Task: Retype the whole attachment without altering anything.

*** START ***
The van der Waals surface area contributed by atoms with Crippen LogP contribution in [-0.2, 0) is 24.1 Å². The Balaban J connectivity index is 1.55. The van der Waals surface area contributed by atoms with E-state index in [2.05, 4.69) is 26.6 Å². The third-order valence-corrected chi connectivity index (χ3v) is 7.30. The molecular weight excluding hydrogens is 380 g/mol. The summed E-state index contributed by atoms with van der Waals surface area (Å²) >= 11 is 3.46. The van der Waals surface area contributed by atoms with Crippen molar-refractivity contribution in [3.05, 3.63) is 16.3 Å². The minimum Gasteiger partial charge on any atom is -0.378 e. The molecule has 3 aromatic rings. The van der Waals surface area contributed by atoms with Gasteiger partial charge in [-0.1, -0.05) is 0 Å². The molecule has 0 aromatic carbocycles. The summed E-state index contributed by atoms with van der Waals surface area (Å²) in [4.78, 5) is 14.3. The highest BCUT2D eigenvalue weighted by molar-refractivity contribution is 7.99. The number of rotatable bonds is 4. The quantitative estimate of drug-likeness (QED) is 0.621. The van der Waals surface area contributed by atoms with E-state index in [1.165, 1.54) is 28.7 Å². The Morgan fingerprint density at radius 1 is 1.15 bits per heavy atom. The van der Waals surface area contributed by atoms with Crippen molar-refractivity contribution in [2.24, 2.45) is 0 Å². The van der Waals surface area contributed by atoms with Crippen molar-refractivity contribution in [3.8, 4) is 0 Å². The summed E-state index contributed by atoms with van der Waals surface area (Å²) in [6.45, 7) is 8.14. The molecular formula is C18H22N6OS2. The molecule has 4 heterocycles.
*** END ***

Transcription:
The van der Waals surface area contributed by atoms with Crippen LogP contribution in [-0.2, 0) is 24.1 Å². The Balaban J connectivity index is 1.55. The van der Waals surface area contributed by atoms with E-state index in [2.05, 4.69) is 26.6 Å². The third-order valence-corrected chi connectivity index (χ3v) is 7.30. The molecular weight excluding hydrogens is 380 g/mol. The summed E-state index contributed by atoms with van der Waals surface area (Å²) >= 11 is 3.46. The van der Waals surface area contributed by atoms with Crippen molar-refractivity contribution in [3.05, 3.63) is 16.3 Å². The minimum Gasteiger partial charge on any atom is -0.378 e. The molecule has 3 aromatic rings. The van der Waals surface area contributed by atoms with Gasteiger partial charge in [-0.1, -0.05) is 0 Å². The molecule has 0 aromatic carbocycles. The summed E-state index contributed by atoms with van der Waals surface area (Å²) in [4.78, 5) is 14.3. The highest BCUT2D eigenvalue weighted by molar-refractivity contribution is 7.99. The number of rotatable bonds is 4. The quantitative estimate of drug-likeness (QED) is 0.621. The van der Waals surface area contributed by atoms with E-state index in [1.165, 1.54) is 28.7 Å². The Morgan fingerprint density at radius 1 is 1.15 bits per heavy atom. The van der Waals surface area contributed by atoms with Crippen molar-refractivity contribution in [2.24, 2.45) is 0 Å². The van der Waals surface area contributed by atoms with Crippen molar-refractivity contribution in [3.8, 4) is 0 Å². The summed E-state index contributed by atoms with van der Waals surface area (Å²) in [6.45, 7) is 8.14. The molecular formula is C18H22N6OS2. The molecule has 4 heterocycles.